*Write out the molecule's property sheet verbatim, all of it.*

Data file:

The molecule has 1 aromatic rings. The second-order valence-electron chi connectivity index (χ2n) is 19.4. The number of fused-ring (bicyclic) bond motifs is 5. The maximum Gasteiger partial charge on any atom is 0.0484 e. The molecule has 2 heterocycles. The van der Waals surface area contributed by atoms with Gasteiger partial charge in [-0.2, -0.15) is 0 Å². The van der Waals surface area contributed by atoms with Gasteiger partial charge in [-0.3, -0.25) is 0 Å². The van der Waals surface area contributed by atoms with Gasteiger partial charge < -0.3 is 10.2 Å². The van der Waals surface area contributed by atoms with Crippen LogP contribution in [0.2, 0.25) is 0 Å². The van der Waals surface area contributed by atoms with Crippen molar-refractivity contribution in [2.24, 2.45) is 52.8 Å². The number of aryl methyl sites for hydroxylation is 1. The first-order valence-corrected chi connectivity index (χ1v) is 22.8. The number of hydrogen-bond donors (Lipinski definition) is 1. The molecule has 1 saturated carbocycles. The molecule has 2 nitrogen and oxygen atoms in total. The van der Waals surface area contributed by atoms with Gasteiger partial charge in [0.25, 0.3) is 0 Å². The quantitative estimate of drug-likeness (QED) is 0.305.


The molecule has 1 aromatic rings. The second-order valence-electron chi connectivity index (χ2n) is 19.4. The number of fused-ring (bicyclic) bond motifs is 5. The maximum Gasteiger partial charge on any atom is 0.0484 e. The molecule has 2 heterocycles. The van der Waals surface area contributed by atoms with Gasteiger partial charge in [-0.2, -0.15) is 0 Å². The van der Waals surface area contributed by atoms with Gasteiger partial charge in [-0.3, -0.25) is 0 Å². The van der Waals surface area contributed by atoms with Gasteiger partial charge < -0.3 is 10.2 Å². The van der Waals surface area contributed by atoms with Crippen LogP contribution in [0.2, 0.25) is 0 Å². The van der Waals surface area contributed by atoms with Crippen molar-refractivity contribution in [2.24, 2.45) is 52.8 Å². The number of aryl methyl sites for hydroxylation is 1. The first-order valence-corrected chi connectivity index (χ1v) is 22.8. The number of hydrogen-bond donors (Lipinski definition) is 1. The molecule has 1 saturated carbocycles. The molecule has 2 nitrogen and oxygen atoms in total. The van der Waals surface area contributed by atoms with Gasteiger partial charge in [0.25, 0.3) is 0 Å². The quantitative estimate of drug-likeness (QED) is 0.305.